For me, I started by thinking about all our human traditions and then looked for the small lies and messages within them that might be trying to deceive me and pull me away from Christ. I quickly realized that’s impossible. There are a gazillion human traditions and they change every second.
But Jesus Christ does not change. “[He] is the same yesterday, today, and forever.” (Hebrews 13:8 ESV) Thank God! If we have a robust and right understanding of who God is and what His revealed will for every aspect of life is, then we should be able to easily identify how our human traditions are trying to deceive us and hold us captive.
The way to ensure we aren’t held captive by something that is “not according to Christ” is by knowing what it means to be held captive to Christ. We must know what God’s unchanging Word says about God, ourself, other people, and the world in order to see how our human traditions are trying to subtly deceive us. God’s Word allows us to see the ideas, messages, and lies that are trying to deceive us into falling in line with the way of the world unknowingly. Remember, these empty deceits are not glaringly obvious. They are trying to make slight shifts in our thinking and beliefs that overtime create a fundamental change to our faith without us ever realizing it. What makes this a challenge for us is that these human traditions feel so normal that we rarely think to pause and ask ourselves how they are impacting the major aspects of our faith and lives.
Here’s how this played out for Jenny and me. At the time we meditated on this verse, there was a TV show Jenny and I were watching. It was incredibly entertaining. It contained drama, action, spies, and all the other elements to keep the viewer wanting more. One night, after we were about half-way through the first season, Jenny woke me up around 2am and said that she thinks we should stop watching that show because it was impacting her view of God’s design for marriage, sex, and family life. I agreed, and we went back to bed. To be honest, a part of me was bummed out because I really liked the show. But, I knew she was absolutely right. Although it was entertaining, it was not helpful for us. As I look back on it, this is exactly the kind of empty deceit Paul is talking about. Hidden within the shows that everyone is watching are messages that want to distort our thinking.
I am not saying that Christians should quarantine themselves from every form of human tradition. Not at all. All I’m saying is that we should see to it that we are not held captive by the messages it is communicating. So participate if your conscience allows you to, but participate watchfully.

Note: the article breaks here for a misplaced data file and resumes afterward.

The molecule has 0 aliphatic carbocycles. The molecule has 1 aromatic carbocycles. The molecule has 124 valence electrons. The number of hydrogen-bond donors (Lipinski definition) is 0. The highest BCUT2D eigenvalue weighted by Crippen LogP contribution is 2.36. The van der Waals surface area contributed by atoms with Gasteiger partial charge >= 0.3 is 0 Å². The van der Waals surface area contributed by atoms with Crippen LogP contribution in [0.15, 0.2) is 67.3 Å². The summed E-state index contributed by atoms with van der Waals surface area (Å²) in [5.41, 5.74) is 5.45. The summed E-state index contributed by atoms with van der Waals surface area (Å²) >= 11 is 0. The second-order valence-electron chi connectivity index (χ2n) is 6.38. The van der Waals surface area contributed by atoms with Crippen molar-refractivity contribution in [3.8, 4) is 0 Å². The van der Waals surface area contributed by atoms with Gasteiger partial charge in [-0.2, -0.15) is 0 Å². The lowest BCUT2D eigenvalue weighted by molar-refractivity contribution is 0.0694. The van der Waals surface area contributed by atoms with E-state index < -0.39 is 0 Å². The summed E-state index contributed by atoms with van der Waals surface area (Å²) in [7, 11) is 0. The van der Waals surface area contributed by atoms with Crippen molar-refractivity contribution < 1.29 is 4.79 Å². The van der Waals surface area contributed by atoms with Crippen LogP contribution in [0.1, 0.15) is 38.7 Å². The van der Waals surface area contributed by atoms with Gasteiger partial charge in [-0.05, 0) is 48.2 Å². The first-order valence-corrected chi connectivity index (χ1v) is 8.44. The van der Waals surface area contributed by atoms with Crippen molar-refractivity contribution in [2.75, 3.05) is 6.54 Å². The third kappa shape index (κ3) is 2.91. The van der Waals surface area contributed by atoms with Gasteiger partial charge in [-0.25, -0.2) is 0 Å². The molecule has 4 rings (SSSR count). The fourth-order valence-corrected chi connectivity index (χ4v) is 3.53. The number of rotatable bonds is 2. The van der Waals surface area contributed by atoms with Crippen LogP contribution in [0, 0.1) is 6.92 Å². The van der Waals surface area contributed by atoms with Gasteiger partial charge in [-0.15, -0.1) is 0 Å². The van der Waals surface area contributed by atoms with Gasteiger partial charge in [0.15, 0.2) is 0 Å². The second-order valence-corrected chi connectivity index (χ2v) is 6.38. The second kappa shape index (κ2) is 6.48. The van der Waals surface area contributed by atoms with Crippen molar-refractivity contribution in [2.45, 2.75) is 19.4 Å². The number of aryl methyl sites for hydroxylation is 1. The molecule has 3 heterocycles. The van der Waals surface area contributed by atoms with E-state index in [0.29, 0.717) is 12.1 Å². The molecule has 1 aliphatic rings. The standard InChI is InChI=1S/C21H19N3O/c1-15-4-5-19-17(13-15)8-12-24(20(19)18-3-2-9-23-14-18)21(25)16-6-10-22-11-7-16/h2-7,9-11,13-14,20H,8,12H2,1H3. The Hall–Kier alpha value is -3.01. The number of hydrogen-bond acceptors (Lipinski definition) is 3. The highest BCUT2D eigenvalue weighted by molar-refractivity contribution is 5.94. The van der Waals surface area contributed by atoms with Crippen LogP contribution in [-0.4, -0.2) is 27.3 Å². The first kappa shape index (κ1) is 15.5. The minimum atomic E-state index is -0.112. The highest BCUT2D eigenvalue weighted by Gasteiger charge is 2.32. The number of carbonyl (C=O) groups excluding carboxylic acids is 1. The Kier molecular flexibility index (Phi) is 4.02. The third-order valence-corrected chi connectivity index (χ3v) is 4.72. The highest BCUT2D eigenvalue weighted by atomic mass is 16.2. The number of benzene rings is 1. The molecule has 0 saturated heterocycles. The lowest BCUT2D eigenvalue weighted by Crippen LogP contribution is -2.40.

In order to do this well, I think it would be helpful for us to ask the following questions for the major human traditions we experience—social media, entertainment, technology, and fashion. This is by no means exhaustive and you can include more if you think of them.
1. How is [insert cultural practice] impacting my beliefs and relationship with God?
- What is this saying about who God is?
- What is this telling me about what God loves and hates?
- In what ways is this impacting my understanding of God and His Word?
- In what ways is this tempting my faith?
- Based on my responses, what is true about God in light of His Word?
2. How is [insert cultural practice] impacting my beliefs and relationship with myself?
- When I participate in this, what am I wanting? How do I feel?
- How does this impact what I believe about myself?
- What is this saying about where my value comes from?
- What is this saying about the problems and solutions to my life?
- Based on my responses, what is true about who I am in light of God’s Word?
3. How is [insert cultural practice] impacting my beliefs and relationship with other people?
- Whose attention do I want when I do this?
- Does this produce any negative emotions or feelings toward someone I know?
- In what ways is this impacting my engagement with my community?
- In what ways is this impacting my commitment to my church body?
- Based on my responses, what is true about other people in light of God’s Word?
4. How is [insert cultural practice] impacting my beliefs and relationship with the world?
- In what ways is this impacting my understanding of:
- The purpose and value of human life?
- What is this telling me the problems and solutions to society and life are?
- Based on my answers, what does God’s Word say is true?
God, we belong to you! There is no greater participation than being a part of your family. I ask that by the power of the Holy Spirit you would give us eyes to see what is noble, worthy, and excellent according to Your Word. Please protect us from the empty deceits that we encounter every day. Help us to be people who are in the world, but not of the world. Amen.